Old Before Their Time
Four Vegas Veterans Tell Their Tales of Woe in the Oh-Eight

Part 3 - Saturday Begins
Part 1 || Part 2 || Part 4 || Part 5

Ah, the city by the bay. Cool breezes. Food and coffee and wine, and the best dim sum outside of the Asian continent. And I don’t mean San Francisco, either. San Francisco is for posers.

The East Bay is where it’s at. East Bay Rock On! 33rd Street! Word to the 33rd! Huh! Except the dim sum, which is in San Francisco after all. I’ll never forget dining at Yank Sing. I can’t forget it because I go back any chance I get. Each little dumpling is something special. So when Mike Ho suggested a dim sum breakfast in Vegas, and not a stone’s throw from the Poker Tournament, I was gung ho for dim sum, even though the name of the restaurant was a bit befuddling.

Jerry and I arrived first at Ping Pang Pong. Wasn’t that a song by Spike Milligan? We felt a little out of place in the plaza-style restaurant that looked out onto--what else?--slot machines. It wasn’t that we were Caucasian, but that the restaurant was empty when we arrived. Nevertheless, I told the kimonoed waitstaff that we expected about a dozen for breakfast, and they arranged us at a long table.

The famous masked wrestler "Pits McCoy" shows off the classy 2008 Solar System Series of Poker T-shirt given to all tournament entrants, whether they want one or not.

Soon, Mike Ho arrived with Fine Print, Bagels, DJ Juice G, and a whole swaggle of hornswagglers. Thomas and Wolfgang sat next to Jerry and I, regaling us with tales of poker and Germany. Mike Ho, whose fine idea this was, stood over the table and helped us order (though I was happy to try whatever passed on the steam carts).

In general, the table happily tucked into the doughy, greasy treats, but Jerry stuck with the most western of the dim sum, things that resembled hot dogs in buns, or donuts. I liked the shrimp shumai, and the steamed pork buns best. Yum! I found myself eating far too much and enjoying every bite. I felt like Robert Stack... until...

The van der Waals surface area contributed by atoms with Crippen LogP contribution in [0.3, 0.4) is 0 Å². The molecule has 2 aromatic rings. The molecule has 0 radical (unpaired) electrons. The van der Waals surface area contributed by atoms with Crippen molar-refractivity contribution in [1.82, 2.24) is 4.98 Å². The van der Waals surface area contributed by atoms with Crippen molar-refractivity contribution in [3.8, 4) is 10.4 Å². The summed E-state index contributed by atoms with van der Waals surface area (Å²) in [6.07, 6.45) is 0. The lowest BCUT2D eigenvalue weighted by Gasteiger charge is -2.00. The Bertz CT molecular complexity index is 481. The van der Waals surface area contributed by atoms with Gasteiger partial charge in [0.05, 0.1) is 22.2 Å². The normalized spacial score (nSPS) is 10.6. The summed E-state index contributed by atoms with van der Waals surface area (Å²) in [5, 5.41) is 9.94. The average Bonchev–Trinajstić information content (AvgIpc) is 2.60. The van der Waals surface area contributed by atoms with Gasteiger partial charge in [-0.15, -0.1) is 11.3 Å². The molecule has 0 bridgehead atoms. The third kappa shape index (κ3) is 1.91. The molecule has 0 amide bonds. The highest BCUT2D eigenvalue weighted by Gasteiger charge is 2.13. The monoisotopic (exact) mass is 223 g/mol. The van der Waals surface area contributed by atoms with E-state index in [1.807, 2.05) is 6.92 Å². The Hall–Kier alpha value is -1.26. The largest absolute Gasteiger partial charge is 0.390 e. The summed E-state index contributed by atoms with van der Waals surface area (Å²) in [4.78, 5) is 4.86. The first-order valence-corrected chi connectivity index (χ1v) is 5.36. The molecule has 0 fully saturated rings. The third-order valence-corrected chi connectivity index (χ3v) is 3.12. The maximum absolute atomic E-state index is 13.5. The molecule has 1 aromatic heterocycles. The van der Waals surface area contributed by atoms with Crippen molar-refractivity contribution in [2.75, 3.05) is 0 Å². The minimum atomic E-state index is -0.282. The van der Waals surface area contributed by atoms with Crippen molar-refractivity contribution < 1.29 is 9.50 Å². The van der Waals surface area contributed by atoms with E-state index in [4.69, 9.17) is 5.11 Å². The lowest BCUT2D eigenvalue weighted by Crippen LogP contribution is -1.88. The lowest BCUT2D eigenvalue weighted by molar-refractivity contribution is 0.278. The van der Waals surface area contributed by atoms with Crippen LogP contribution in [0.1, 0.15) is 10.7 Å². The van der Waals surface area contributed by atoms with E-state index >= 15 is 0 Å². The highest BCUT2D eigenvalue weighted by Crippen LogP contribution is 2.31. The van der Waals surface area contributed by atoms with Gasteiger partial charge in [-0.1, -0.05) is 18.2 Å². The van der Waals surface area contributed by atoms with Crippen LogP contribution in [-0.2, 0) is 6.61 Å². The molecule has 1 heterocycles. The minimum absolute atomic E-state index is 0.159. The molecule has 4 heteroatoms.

I looked over Thomas’s shoulder at the table next to ours and saw a man greedily devouring chicken’s feet. That wasn’t such a problem, except that his style of eating the feet consisted of:

  • Phase one: putting each entire foot into his mouth,
  • Phase two: letting the tiny phalanges trickle off his lips back onto his plate, while...
  • Phase three, talking non-stop to his dining partner.

So basically, chicken bones fell from his mouth like words. For him it was nothing unusual. For me it was off-putting. The tiny bones dropped like punched-out teeth. And they hit his plate with small impacts. They made a distinct sound: "Ping. Pang. Pong."
I patted my lips, stifled a wet belch and asked to be excused. I figured Mike would pick up the tab. Or Jerry. Or the German guys. Anyway, I needed to get to the poker room early so I could rig up my secret spy cams.

You didn’t read that.

Finally, the Solar System Series of Poker 2008 Tournament arrived, following four very necessary plates (plus three dessert plates) at Main Street Station. I needed nourishment to thrive through so many hours of poker. I save my serious aggression for the all-important consumption of food. I really should apologize to the old lady whose ankle I may or may not have twisted when we crossed paths on the way to the roast beef carving station. But food comes first, and I'm sure she was all right after she got up.
By the time I reached the tournament all my aggression had been spent. At the poker tables, I stayed and played, and played...and played. But really I played very little.

Pocket King-Nine,suited? Kind of risky with that nine messing things up. No thanks.

The tables of the 2008 Solar System Series of Poker were made up of pros, toughs, ruffians, hooligans and a few flat-out weirdos.

Eventually the blinds leached my money, and when I finally was forced to play and win with pocket aces, I made enough to stay in all the way to the final table. Of course, by then, the sharks were out. While other sharks had been knocked out by my cunningly passive play, those remaining soon stripped me of everything I had once I was forced to go all-in as a really, really big blind.

I was ecstatic to win, where "win" means "didn't come in dead last".

Arriving at the poker room, a gentleman I’d never seen before asked what my user name was. When I said I didn’t have one, he snubbed me as though I were an interloper, or someone who was letting chicken foot bones fall out of his mouth while talking. But then, to make me feel at home, Scott from Canada greeted me and told me all about his credit card’s airlines rewards program.
Darleen Skier from Alabama greeted me, too. She claimed to be feeling lousy. I offered condolences, but her doldrums made me feel a little more lucky since she had done so well in the tournament the year before.